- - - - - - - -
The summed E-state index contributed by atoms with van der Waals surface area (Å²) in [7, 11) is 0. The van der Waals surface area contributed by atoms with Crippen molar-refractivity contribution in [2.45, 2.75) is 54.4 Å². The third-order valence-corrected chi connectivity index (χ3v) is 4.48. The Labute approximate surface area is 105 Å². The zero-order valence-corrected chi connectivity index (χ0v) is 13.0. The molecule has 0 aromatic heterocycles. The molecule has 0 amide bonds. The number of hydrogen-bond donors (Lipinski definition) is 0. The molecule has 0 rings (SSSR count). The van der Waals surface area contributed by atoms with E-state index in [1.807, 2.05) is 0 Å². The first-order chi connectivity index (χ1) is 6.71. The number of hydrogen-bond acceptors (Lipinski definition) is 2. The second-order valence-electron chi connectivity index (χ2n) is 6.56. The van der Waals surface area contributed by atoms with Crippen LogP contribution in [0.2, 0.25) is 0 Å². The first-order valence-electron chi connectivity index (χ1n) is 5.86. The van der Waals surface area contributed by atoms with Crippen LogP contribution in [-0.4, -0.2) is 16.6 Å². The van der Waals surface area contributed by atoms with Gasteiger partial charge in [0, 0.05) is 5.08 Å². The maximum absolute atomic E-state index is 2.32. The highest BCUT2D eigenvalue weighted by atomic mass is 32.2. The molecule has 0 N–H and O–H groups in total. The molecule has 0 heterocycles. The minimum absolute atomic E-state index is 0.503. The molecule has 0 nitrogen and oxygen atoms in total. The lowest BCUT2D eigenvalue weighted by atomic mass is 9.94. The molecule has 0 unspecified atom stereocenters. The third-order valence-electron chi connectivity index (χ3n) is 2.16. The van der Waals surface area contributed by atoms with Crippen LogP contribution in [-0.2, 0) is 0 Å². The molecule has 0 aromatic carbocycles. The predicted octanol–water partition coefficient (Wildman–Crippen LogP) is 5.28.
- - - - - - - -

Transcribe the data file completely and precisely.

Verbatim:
The summed E-state index contributed by atoms with van der Waals surface area (Å²) in [7, 11) is 0. The van der Waals surface area contributed by atoms with Crippen molar-refractivity contribution in [2.45, 2.75) is 54.4 Å². The third-order valence-corrected chi connectivity index (χ3v) is 4.48. The Labute approximate surface area is 105 Å². The zero-order valence-corrected chi connectivity index (χ0v) is 13.0. The molecule has 0 aromatic heterocycles. The molecule has 0 amide bonds. The number of hydrogen-bond donors (Lipinski definition) is 0. The molecule has 0 rings (SSSR count). The van der Waals surface area contributed by atoms with E-state index in [1.807, 2.05) is 0 Å². The first-order chi connectivity index (χ1) is 6.71. The number of hydrogen-bond acceptors (Lipinski definition) is 2. The second-order valence-electron chi connectivity index (χ2n) is 6.56. The van der Waals surface area contributed by atoms with Crippen LogP contribution in [0.2, 0.25) is 0 Å². The first-order valence-electron chi connectivity index (χ1n) is 5.86. The van der Waals surface area contributed by atoms with Crippen LogP contribution in [-0.4, -0.2) is 16.6 Å². The van der Waals surface area contributed by atoms with Gasteiger partial charge in [0, 0.05) is 5.08 Å². The maximum absolute atomic E-state index is 2.32. The highest BCUT2D eigenvalue weighted by atomic mass is 32.2. The molecule has 0 N–H and O–H groups in total. The molecule has 0 heterocycles. The minimum absolute atomic E-state index is 0.503. The molecule has 0 nitrogen and oxygen atoms in total. The lowest BCUT2D eigenvalue weighted by atomic mass is 9.94. The molecule has 0 unspecified atom stereocenters. The third-order valence-electron chi connectivity index (χ3n) is 2.16. The van der Waals surface area contributed by atoms with Crippen LogP contribution in [-0.2, 0) is 0 Å². The molecule has 0 aromatic carbocycles. The predicted octanol–water partition coefficient (Wildman–Crippen LogP) is 5.28.